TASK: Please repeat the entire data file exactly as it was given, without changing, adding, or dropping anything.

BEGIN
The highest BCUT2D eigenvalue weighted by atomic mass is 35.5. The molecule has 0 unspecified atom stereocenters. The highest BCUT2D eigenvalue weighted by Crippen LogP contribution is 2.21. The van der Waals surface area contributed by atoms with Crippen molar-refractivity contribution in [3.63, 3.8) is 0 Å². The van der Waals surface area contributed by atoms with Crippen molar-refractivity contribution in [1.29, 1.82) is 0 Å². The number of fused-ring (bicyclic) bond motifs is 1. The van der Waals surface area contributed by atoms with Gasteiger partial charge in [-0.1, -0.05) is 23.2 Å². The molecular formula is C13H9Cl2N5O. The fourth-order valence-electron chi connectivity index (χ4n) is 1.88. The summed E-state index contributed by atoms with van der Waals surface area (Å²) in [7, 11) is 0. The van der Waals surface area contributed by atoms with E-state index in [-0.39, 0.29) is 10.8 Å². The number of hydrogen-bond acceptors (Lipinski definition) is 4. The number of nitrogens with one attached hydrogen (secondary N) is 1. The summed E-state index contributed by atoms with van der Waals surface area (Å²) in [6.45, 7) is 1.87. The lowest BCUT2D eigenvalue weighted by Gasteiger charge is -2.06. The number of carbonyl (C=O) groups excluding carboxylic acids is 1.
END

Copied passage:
The highest BCUT2D eigenvalue weighted by atomic mass is 35.5. The molecule has 0 unspecified atom stereocenters. The highest BCUT2D eigenvalue weighted by Crippen LogP contribution is 2.21. The van der Waals surface area contributed by atoms with Crippen molar-refractivity contribution in [3.63, 3.8) is 0 Å². The van der Waals surface area contributed by atoms with Crippen molar-refractivity contribution in [1.29, 1.82) is 0 Å². The number of fused-ring (bicyclic) bond motifs is 1. The van der Waals surface area contributed by atoms with Gasteiger partial charge in [-0.1, -0.05) is 23.2 Å². The molecular formula is C13H9Cl2N5O. The fourth-order valence-electron chi connectivity index (χ4n) is 1.88. The summed E-state index contributed by atoms with van der Waals surface area (Å²) in [7, 11) is 0. The van der Waals surface area contributed by atoms with E-state index in [-0.39, 0.29) is 10.8 Å². The number of hydrogen-bond acceptors (Lipinski definition) is 4. The number of nitrogens with one attached hydrogen (secondary N) is 1. The summed E-state index contributed by atoms with van der Waals surface area (Å²) in [6.45, 7) is 1.87. The lowest BCUT2D eigenvalue weighted by Gasteiger charge is -2.06. The number of carbonyl (C=O) groups excluding carboxylic acids is 1.